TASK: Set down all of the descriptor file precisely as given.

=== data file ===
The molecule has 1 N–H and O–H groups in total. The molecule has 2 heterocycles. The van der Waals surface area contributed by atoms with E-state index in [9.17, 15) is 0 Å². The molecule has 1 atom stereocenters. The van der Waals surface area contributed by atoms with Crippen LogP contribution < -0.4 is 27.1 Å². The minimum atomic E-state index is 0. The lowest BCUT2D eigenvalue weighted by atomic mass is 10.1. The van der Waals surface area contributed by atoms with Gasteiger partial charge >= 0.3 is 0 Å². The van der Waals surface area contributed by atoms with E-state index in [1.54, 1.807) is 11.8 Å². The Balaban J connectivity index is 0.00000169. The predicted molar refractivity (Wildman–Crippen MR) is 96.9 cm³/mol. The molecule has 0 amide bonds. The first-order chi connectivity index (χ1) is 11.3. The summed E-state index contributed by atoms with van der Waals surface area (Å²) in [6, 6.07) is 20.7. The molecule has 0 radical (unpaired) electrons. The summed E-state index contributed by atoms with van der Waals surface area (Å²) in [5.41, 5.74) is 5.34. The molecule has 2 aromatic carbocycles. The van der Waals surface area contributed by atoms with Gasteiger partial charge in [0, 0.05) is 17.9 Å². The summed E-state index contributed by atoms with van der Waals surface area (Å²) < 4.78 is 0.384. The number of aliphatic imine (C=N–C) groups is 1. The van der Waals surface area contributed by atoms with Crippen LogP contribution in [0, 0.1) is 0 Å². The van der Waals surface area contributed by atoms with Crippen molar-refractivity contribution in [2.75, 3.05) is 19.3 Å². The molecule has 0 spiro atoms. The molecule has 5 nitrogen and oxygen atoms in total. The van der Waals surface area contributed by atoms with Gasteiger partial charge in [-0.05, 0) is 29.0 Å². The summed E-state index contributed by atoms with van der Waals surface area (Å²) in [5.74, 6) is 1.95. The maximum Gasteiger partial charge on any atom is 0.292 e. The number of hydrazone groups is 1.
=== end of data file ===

The molecule has 1 N–H and O–H groups in total. The molecule has 2 heterocycles. The van der Waals surface area contributed by atoms with E-state index in [9.17, 15) is 0 Å². The molecule has 1 atom stereocenters. The van der Waals surface area contributed by atoms with Crippen LogP contribution < -0.4 is 27.1 Å². The minimum atomic E-state index is 0. The lowest BCUT2D eigenvalue weighted by atomic mass is 10.1. The van der Waals surface area contributed by atoms with Gasteiger partial charge >= 0.3 is 0 Å². The van der Waals surface area contributed by atoms with E-state index in [1.54, 1.807) is 11.8 Å². The Balaban J connectivity index is 0.00000169. The predicted molar refractivity (Wildman–Crippen MR) is 96.9 cm³/mol. The molecule has 0 amide bonds. The first-order chi connectivity index (χ1) is 11.3. The summed E-state index contributed by atoms with van der Waals surface area (Å²) in [6, 6.07) is 20.7. The molecule has 0 radical (unpaired) electrons. The summed E-state index contributed by atoms with van der Waals surface area (Å²) in [5.41, 5.74) is 5.34. The molecule has 2 aromatic carbocycles. The van der Waals surface area contributed by atoms with Gasteiger partial charge in [0, 0.05) is 17.9 Å². The summed E-state index contributed by atoms with van der Waals surface area (Å²) < 4.78 is 0.384. The number of aliphatic imine (C=N–C) groups is 1. The van der Waals surface area contributed by atoms with Crippen LogP contribution in [0, 0.1) is 0 Å². The van der Waals surface area contributed by atoms with Crippen molar-refractivity contribution in [2.75, 3.05) is 19.3 Å². The molecule has 0 spiro atoms. The molecule has 5 nitrogen and oxygen atoms in total. The van der Waals surface area contributed by atoms with Gasteiger partial charge in [-0.05, 0) is 29.0 Å². The summed E-state index contributed by atoms with van der Waals surface area (Å²) in [5.74, 6) is 1.95. The maximum Gasteiger partial charge on any atom is 0.292 e. The number of hydrazone groups is 1.